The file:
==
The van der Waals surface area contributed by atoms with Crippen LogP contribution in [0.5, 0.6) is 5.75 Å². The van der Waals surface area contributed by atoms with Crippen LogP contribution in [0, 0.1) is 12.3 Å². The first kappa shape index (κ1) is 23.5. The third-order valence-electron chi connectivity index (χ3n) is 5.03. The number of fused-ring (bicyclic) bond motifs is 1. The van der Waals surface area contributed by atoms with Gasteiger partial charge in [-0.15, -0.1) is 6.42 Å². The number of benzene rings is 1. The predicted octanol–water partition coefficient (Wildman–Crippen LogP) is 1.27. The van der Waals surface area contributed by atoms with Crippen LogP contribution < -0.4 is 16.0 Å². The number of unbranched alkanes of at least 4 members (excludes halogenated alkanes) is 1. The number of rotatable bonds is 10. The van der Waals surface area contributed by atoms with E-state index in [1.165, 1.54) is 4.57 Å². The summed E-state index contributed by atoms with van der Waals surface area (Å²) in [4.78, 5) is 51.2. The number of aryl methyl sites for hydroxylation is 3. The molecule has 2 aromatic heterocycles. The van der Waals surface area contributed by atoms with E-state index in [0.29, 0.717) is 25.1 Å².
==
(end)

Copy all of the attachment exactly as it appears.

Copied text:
The van der Waals surface area contributed by atoms with Crippen LogP contribution in [0.5, 0.6) is 5.75 Å². The van der Waals surface area contributed by atoms with Crippen LogP contribution in [0, 0.1) is 12.3 Å². The first kappa shape index (κ1) is 23.5. The third-order valence-electron chi connectivity index (χ3n) is 5.03. The number of fused-ring (bicyclic) bond motifs is 1. The van der Waals surface area contributed by atoms with Gasteiger partial charge in [-0.15, -0.1) is 6.42 Å². The number of benzene rings is 1. The predicted octanol–water partition coefficient (Wildman–Crippen LogP) is 1.27. The van der Waals surface area contributed by atoms with Crippen LogP contribution < -0.4 is 16.0 Å². The number of unbranched alkanes of at least 4 members (excludes halogenated alkanes) is 1. The number of rotatable bonds is 10. The van der Waals surface area contributed by atoms with E-state index in [1.165, 1.54) is 4.57 Å². The summed E-state index contributed by atoms with van der Waals surface area (Å²) in [4.78, 5) is 51.2. The number of aryl methyl sites for hydroxylation is 3. The molecule has 2 aromatic heterocycles. The van der Waals surface area contributed by atoms with E-state index in [0.29, 0.717) is 25.1 Å².